Kottke: Do you think Blu-ray will achieve the popularity that DVDs did or is the age of shuttling bits around on silver platters over?
Johnson: I really hope so. I've been using the new Apple TV version for the past 48 hours, and the whole HD movie rental process is just completely painless, other than the fact that they should give you 48 hours to watch the movie once you've started it. (By the way, I don't think enough people have commented on that Take Two upgrade: it is basically an entirely new product, and Apple just gave away the upgrade for free -- I think as an implicit acknowledgment that the first iteration wasn't fully baked. Still, how cool.)
Kottke: So you're the owner of a machine that will perform its task perfectly for many years to come but is de-facto useless because you can't buy any new media for it beyond the ~400 currently available titles. Is this becoming a more commonplace situation for consumers?
Johnson: Yes and no. There are more new standards proposed, and new innovations, and thus more obsolescence, but more and more of the new standards are coming in the form of software not hardware, so the transitions aren't nearly as painful as my HD-DVD misadventure. My AppleTV box that I bought last year wouldn't let me watch HD movies or browse Flickr photos, but after twenty minutes of a software update, I can now enjoy both with ease. I think that experience is probably going to be more commonplace than my getting burned buying into the wrong silver platter.
HD DVD is officially pronounced dead, having died last month when Warner switched to Blu-ray. You all can go out and buy Blu-ray players now. (And wow, that happened quickly.)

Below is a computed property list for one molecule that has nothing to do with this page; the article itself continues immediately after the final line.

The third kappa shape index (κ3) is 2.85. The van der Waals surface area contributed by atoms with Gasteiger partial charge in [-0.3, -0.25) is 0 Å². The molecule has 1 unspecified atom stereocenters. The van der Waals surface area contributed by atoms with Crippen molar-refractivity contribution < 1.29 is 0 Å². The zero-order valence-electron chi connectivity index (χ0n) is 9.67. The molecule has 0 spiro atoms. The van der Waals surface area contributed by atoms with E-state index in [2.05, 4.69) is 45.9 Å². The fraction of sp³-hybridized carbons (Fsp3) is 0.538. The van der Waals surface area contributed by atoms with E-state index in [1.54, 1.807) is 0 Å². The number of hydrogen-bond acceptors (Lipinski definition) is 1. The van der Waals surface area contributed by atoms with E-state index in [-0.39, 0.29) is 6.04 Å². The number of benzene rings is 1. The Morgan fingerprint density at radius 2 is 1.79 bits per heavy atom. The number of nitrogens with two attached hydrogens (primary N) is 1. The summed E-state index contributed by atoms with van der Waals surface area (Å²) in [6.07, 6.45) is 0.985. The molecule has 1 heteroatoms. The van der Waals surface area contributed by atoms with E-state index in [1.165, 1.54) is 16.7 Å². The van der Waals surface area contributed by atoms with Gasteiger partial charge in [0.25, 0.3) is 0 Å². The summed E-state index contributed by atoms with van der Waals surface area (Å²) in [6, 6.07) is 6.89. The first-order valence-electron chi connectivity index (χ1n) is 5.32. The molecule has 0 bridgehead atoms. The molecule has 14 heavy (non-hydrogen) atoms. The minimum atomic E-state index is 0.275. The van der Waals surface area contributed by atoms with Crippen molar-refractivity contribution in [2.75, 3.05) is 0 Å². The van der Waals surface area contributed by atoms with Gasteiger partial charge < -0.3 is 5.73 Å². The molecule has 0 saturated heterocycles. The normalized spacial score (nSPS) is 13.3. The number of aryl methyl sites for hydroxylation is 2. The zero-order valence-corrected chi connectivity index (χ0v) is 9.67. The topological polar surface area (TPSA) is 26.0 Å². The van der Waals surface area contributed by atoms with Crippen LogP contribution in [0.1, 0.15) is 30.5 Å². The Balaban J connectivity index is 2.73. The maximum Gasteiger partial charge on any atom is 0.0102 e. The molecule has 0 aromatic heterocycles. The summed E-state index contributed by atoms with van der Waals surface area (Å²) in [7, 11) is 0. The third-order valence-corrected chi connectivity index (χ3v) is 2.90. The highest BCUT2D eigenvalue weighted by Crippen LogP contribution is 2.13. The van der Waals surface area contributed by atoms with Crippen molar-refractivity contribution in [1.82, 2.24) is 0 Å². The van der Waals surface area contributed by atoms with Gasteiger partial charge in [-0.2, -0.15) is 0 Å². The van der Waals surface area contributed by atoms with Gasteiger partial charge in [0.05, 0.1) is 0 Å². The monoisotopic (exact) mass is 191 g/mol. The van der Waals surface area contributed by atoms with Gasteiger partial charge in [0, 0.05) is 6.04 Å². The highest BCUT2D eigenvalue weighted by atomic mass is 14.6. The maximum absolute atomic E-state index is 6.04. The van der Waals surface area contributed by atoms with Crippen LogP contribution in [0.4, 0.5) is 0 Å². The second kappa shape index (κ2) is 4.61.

Update: Combining two recent trends on kottke.org: Hillary Clinton Is Your New HD DVD Player. (thx, raza)
If HD DVD wasn't dead before, it probably is now. Netflix has announced that it will stop carrying HD DVDs by the end of 2008 in favor of Blu-ray discs.
Since the first high-definition DVDs came on the market in early 2006, Netflix has stocked both formats. But the company said that in recent months the industry has stated its clear preference for Blu-ray and that it now makes sense for the company to initiate the transition to a single format.
However, with online movie rentals/purchases gaining momentum, it'll be interesting to see just how long Blu-ray can stay in the lead before selling bits on pieces of plastic becomes outdated. (via nelson)
Update: Best Buy is going to start recommending Blu-ray to its customers. (thx, fletcher)
The week before Warner announced that they were dropping support for HD DVD and backing the Blu-ray format, sales for players for the two formats were running roughly 50/50. The week after the announcement? Blu-ray players outsold HD DVD players more than 12 to 1. Blu-ray discs also saw a large increase in sales.
Not sure how this became Blu-ray central all of a sudden, but here's a bit more news. NBC Universal and Paramount might be "opening the door" for a switch to Blu-ray.
These studios have commitments to release some discs this year in HD DVD, but both have ended their exclusive commitment to that format, which is backed by a group led by Toshiba.
It looks as though we finally might have a winner in the race for the high-definition successor to DVDs: Blu-ray.
With Warner on board, Blu-ray now has about 70 percent of the market locked up; Walt Disney, 20th Century Fox, MGM, Lionsgate and, of course, Sony are all on Blu-ray's team. Warner Brothers has some of the bigger releases in 2008, including "Speed Racer," the Batman sequel "The Dark Knight" and the sixth Harry Potter installment.
I feel like maybe I can actually buy an HD player now...